Letters to the Editor 6-23-22


Dear ER;

Starting at Torrance Beach and continuing to Imperial Highway, the bike path mixes scenic views with shared street lanes, including the Strand in Hermosa Beach. But the path is no longer mostly pedal bikes. On the weekends it has become an electric motorcycle freeway with no speed limit. The variety of E-Bikes and other motorized transportation spans the gamut from pure electric motorcycles to fat tire, race bikes, and scooters/electric skateboards. The pedal assist e-bike is rarely seen. The few who pedal for propulsion are a dying breed of health-conscious individuals who enjoy the ride they create for themselves. Owners of E-bikes are varied. Similar to how dogs resemble their owners, E-bike owners resemble the type of machine they invested in. Young teenagers (or younger) ride newer, faster machines worth thousands of dollars, few with helmet’s, many with surf boards, most with passengers, and always traveling at speeds not attainable by pedalers. Middle-aged riders gravitate to the large fat tire, meaty cycles that, even though they have pedals, are not ridable if the battery dies. The older crowd pedals their e-bikes with leisure as they zoom past the peddlers at 20 mph.

Pedestrians, mothers/fathers with strollers, skate boarders, young children and families crossing the path to go to the beach intersect the E-bike freeway every weekend. Society always reacts in a knee jerk fashion to disaster. I hope our Bike Path will not become a victim of another COVID 19 closure, where they restrict its use to only pedestrians after a few tragic clashes and accidents. What I do not see are E-bikes on the surface streets that parallel the path. I have taken to riding my Strand cruiser on the road on the weekends because it’s safer than the Strand. Yes, I do miss the views of the sand, surf, and healthy people. If we could just enforce the speed limit of 8  to 11 mph then we could all enjoy the ride and the scenery together.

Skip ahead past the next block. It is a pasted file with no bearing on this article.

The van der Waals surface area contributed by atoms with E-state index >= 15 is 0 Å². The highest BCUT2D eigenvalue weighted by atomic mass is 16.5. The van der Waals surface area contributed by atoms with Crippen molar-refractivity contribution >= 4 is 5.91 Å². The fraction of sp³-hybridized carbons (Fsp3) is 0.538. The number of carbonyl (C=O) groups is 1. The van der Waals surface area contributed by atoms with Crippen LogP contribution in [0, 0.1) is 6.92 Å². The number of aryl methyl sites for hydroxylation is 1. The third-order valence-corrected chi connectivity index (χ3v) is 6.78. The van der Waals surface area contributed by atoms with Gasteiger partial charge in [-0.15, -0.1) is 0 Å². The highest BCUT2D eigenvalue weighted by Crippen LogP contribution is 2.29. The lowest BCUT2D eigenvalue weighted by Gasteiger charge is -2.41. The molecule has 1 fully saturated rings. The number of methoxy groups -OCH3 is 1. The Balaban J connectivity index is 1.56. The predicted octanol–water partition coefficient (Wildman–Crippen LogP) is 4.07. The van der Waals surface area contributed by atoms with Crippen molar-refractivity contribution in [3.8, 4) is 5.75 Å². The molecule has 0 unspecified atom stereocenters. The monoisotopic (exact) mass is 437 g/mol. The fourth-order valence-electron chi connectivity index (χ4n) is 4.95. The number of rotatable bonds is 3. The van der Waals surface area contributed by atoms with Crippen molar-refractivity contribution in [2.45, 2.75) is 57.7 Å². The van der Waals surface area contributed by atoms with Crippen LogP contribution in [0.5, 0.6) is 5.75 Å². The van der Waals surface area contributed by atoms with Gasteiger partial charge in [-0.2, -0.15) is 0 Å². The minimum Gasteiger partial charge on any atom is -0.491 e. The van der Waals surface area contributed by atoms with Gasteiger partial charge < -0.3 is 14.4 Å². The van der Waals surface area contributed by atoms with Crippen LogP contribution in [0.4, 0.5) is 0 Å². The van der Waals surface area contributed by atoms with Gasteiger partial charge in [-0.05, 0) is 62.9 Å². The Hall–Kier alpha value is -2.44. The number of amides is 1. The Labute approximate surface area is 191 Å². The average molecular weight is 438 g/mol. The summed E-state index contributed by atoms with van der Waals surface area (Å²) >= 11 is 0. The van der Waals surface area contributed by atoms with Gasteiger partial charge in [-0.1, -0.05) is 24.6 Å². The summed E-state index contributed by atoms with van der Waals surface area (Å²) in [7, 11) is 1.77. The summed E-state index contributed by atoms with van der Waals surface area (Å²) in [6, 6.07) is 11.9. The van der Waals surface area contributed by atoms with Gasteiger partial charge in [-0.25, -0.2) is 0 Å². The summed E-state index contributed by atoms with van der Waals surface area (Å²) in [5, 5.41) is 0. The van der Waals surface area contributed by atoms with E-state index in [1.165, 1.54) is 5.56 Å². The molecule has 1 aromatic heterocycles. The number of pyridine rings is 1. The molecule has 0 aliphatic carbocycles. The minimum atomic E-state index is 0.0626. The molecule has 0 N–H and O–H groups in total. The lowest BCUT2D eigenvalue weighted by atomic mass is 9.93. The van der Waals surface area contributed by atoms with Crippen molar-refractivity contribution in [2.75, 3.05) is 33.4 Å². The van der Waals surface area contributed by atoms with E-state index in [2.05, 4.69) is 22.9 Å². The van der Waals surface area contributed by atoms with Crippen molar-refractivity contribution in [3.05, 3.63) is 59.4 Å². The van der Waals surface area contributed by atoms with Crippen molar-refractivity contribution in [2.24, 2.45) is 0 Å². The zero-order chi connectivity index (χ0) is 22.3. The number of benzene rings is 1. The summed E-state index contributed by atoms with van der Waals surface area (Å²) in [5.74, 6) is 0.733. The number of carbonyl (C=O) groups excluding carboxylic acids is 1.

Jeff Sparks

Hermosa Beach


Healthy facts

Dear ER:

I’d like to clarify a few of the many ‘misconceptions’ (read: devoid of truth) statements made against Beach Cities Health District and its proposed renewal of the current site on Prospect Avenue.  BCHD is a non- profit. Over the course of over 60 public meetings, the residential units proposed were reduced from 420 units in 2019, to 217 in the current plan. The residential care for the elderly square footage dropped from 423,000 square feet to 253,700. The tallest part of the building is 76 feet; the tallest part of the residential center is 82 feet, 2 inches. A far cry from the comparison to Staples Center, at 150 feet in height and almost a million square feet. Residents voiced their concerns, and the District responded, reducing the scope and duration of construction.

All- Inclusive Care for the Elderly (PACE) provides a variety of out- patient health services for older adults. Lynwood and Long Beach are now the closest. The older adult population (65+) in the Beach Cities has reached over 15,000 residents, and according to the U.S. Census Bureau, is expected to double within the next decade. Senior living facilities are a health need for local older adults who can no longer stay in their own homes. Fees collected support free programs to provide services to seniors who can stay at home, with a little help. Conversation Companions to combat loneliness, Errand Volunteers to do grocery runs, fueled by a volunteer force of 1,000 of your neighbors. Support the facts, and this project.

Mary Drummer

Redondo Beach



Dear ER:

It’s kind of silly that city managers feel compelled to write letters to the editor to justify their unapproved expenditures of large amounts of City funds (“Study clarification,” ER Letters to the Editor June 16, 2022.). For example, $500,000 will be spent on a study to determine if Hermosa Beach needs removable bollards to keep cars off the Strand.  One would think a one-page staff report including less expensive alternatives is in order. It takes two councilmembers to place items such as this on the agenda to keep expenditures in check so the people have a voice, but we just don’t have that.

Dean Francois 

Hermosa Beach 


Privitize the decks

Dear ER: